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Manpower's Michael Van Handel

The CFO at a business with 4,400 offices in 73 countries, Van Handel seems the ideal person to comment on the looming ''war on talent'' and its global implications.
Scott Leibs, CFO Magazine
March 1, 2007

Manpower was very much an issue at the World Economic Forum in January, where delegates from around the world pointed to a variety of demographic factors that will challenge businesses to find the skilled workers they need. Among those holding forth on the topic were executives from the company that is literally synonymous with the issue, Milwaukee-based Manpower Inc. CFO Michael Van Handel has seen plenty of changes in the labor market since he ascended to the C-suite in 1998, following stints as the company's internal auditor and treasurer, among other roles. Given that he oversees the finance function at a business with 4,400 offices in 73 countries, and that will place more than 4 million people in a variety of temporary, contract, and permanent positions this year alone, he seems the ideal person to comment on the looming "war on talent" and its global implications.

Much has been written about the impending retirement of the baby boomers and the impact that will have on the labor force. Has it been overhyped?
No, it's a real issue for companies because it comes in combination with an increasing demand for many different types of professional workers. We did a survey recently that found that almost 30 percent of companies would have hired additional workers in the preceding six months, if they could have found qualified candidates. We feel it ourselves internally, on the finance side. It's not easy to fill positions.

How long do you see this tight market lasting?
Talent shortages, both in the United States and abroad, will continue for the next several decades. In fact, they will likely get worse as we see the demographic shifts continue to reduce the number of people willing and able to participate in the workforce, not just in the United States but in many other countries.

Seems a good time to be a skilled professional.
Employees are now in the driver's seat in many occupations. Companies that want to retain people are going to have to address career-development issues, almost on an employee-by-employee basis. Employees really want to feel like they're contributing to the company's goals, and at the same time they want a stronger sense of their own career paths.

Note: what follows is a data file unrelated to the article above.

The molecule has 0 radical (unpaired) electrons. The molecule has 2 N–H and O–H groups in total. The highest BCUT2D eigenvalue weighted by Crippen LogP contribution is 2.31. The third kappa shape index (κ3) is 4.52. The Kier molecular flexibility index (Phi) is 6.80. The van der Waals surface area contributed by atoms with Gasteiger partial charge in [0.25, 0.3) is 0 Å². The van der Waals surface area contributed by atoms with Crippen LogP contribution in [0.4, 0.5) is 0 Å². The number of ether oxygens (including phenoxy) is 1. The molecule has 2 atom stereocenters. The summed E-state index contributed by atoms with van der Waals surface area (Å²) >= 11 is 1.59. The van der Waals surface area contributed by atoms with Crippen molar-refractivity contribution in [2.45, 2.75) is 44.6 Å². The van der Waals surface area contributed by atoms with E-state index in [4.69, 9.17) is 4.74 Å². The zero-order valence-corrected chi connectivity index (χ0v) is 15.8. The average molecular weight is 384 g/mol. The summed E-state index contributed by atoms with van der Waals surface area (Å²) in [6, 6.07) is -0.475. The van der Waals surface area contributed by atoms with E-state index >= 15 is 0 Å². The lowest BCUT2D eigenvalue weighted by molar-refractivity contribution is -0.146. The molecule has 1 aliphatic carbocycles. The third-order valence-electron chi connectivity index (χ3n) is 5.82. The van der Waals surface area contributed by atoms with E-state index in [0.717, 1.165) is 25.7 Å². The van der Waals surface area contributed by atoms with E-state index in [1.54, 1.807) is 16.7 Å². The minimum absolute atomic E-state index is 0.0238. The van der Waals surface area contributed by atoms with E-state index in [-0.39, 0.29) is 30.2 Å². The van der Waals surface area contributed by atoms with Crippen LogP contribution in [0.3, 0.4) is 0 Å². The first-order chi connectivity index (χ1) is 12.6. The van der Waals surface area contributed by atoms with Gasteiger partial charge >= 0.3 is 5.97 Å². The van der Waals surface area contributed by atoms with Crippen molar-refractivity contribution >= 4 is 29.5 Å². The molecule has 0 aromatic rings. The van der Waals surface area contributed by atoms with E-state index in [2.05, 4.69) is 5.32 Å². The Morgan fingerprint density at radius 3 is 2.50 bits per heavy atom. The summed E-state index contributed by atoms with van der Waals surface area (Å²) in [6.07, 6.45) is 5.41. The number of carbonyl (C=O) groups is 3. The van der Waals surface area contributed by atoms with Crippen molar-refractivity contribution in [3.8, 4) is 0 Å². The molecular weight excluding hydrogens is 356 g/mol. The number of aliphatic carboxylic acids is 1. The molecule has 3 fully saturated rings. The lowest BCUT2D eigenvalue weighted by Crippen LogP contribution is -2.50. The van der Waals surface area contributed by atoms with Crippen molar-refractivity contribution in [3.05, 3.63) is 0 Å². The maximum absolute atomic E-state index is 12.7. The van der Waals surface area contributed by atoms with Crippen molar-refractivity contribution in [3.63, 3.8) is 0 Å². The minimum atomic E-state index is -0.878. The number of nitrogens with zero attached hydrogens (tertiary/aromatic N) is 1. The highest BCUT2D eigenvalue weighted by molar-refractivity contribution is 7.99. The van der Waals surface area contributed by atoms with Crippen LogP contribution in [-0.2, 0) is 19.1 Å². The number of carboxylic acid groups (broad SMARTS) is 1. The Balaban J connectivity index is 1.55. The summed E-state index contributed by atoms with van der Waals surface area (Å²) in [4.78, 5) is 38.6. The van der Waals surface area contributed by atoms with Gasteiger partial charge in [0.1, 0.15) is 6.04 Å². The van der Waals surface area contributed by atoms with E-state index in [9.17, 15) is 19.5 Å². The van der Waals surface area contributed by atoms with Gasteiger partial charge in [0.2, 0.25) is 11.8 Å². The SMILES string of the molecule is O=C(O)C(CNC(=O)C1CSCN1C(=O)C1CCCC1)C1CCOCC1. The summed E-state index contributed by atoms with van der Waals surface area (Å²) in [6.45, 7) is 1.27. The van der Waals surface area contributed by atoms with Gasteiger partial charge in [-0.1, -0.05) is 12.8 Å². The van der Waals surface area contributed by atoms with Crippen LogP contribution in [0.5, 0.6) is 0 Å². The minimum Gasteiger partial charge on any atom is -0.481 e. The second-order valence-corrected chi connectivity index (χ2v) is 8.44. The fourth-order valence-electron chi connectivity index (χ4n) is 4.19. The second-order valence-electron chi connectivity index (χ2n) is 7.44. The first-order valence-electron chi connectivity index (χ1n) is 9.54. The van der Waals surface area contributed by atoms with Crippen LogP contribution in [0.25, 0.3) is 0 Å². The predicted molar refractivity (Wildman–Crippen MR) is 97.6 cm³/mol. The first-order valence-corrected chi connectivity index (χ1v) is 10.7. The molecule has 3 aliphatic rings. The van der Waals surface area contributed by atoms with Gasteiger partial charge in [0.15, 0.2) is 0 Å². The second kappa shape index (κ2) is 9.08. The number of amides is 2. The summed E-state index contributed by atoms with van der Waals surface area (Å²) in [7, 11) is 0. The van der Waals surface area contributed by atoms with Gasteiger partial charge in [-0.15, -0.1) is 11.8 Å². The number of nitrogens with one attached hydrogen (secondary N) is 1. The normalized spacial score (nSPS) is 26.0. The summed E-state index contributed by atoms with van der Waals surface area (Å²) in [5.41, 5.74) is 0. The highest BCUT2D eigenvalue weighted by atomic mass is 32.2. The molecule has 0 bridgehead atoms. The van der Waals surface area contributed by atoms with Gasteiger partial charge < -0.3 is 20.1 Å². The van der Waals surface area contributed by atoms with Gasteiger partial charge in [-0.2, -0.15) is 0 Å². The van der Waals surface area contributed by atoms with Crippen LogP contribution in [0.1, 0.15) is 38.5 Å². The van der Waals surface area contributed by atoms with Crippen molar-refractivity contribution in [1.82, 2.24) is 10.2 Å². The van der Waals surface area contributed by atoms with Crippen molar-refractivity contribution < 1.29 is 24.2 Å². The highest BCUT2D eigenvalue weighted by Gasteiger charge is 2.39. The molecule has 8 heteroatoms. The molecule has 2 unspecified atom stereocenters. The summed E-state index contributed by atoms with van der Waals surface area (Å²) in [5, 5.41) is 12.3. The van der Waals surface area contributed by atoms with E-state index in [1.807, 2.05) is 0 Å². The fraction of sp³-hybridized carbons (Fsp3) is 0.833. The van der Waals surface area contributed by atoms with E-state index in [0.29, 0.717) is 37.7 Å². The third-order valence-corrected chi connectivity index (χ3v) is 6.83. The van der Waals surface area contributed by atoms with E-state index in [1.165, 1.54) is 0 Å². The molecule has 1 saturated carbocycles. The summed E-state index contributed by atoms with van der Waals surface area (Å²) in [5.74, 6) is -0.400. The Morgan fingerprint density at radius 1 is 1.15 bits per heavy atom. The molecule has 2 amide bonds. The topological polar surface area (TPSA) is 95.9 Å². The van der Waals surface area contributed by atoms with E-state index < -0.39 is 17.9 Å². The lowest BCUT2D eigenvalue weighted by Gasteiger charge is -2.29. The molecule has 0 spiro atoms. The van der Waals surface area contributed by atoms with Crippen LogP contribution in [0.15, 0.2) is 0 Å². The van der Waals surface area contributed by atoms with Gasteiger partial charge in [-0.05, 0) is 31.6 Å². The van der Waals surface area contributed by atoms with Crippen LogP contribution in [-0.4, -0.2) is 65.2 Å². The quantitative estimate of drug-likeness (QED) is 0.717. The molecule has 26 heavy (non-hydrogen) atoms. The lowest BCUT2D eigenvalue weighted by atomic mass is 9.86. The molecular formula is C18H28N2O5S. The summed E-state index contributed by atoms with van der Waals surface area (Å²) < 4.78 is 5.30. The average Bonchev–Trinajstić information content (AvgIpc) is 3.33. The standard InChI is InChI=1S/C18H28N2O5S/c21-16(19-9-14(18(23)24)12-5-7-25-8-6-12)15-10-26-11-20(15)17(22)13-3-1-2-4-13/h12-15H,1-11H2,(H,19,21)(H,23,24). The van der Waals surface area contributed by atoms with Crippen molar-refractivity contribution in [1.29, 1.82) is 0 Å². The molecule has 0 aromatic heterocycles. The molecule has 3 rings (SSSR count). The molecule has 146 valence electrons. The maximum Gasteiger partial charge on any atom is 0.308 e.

What has the impact of this talent shortage been on companies?
Our clients tell us all the time, "If I had more people I could take advantage of this opportunity, or I could grow the company faster." One of the biggest shortages is in sales professionals. That's clearly a revenue driver for most companies.

What are some steps companies can take?
Build more flexibility into jobs. If you can accommodate part-time schedules, remote workers, job sharing, and similar nontraditional work arrangements, you stand a better chance of retaining older workers or attracting retirees back into the workforce. It puts additional pressure on managers to oversee such arrangements, but that's part of dealing with the talent crunch. Companies should also involve their human-resources departments in strategy sessions, and invest in training and internal development.

If companies got better at those things, would that be bad news for Manpower?
No, there will always be a need for companies to flex on staffing in others ways, to move skills in and out quickly as needs change. The model has really changed on how companies staff: they are very lean these days and typically don't have enough resources to staff a new project, to cover for people who leave, or to respond to any sort of increase in demand. They now tap external sources for that in order to stay nimble, even if it's just on an interim basis.

And these days Manpower is more likely to tap its own external sources — external to the United States, that is?
The extent of our global operations means that we're on the ground in all emerging labor markets, so we know where the most cost-effective labor can be found, and now technology allows us to access it very effectively. We have a recruiting engine that most companies can't match, so if a company needs financial analysts and we know we have good people in, say, India, we can put them on the assignment. In a sense we provide a way for companies to offshore.

At the same time, Manpower has come far upstream in terms of the kinds of workers it supplies to companies.
Ten years ago, in the case of finance, we supplied bookkeepers. Today we supply tax accountants, controllers, even CFOs. We expect a similar trend to take hold in other professions, including IT, engineering, and sales.

How do you meet your own demand for such people?
One way is with our Internet-based training. We offer more than 4,000 courses in many languages so we can constantly "upskill" workers and put them on new assignments. That's going to be increasingly important.


After joining Manpower in 1989, you went on to hold just about every job in the finance function at the company.
I started out as the director of internal audit, which was a fantastic experience because I got to really understand the business from the ground up. From there I took charge of the international accounting groups, overseeing consolidation and external financial reporting for 27,000 employees in 73 countries. Later, I was treasurer and chief accounting officer. So when the CFO job opened up, I was a good fit.

Manpower's share price has long been seen as a proxy for where the U.S. job market is headed. What's the latest?
It's been moving up for a little more than a year, and it's accelerated in the last four months, from the upper $50s to the mid $70s.




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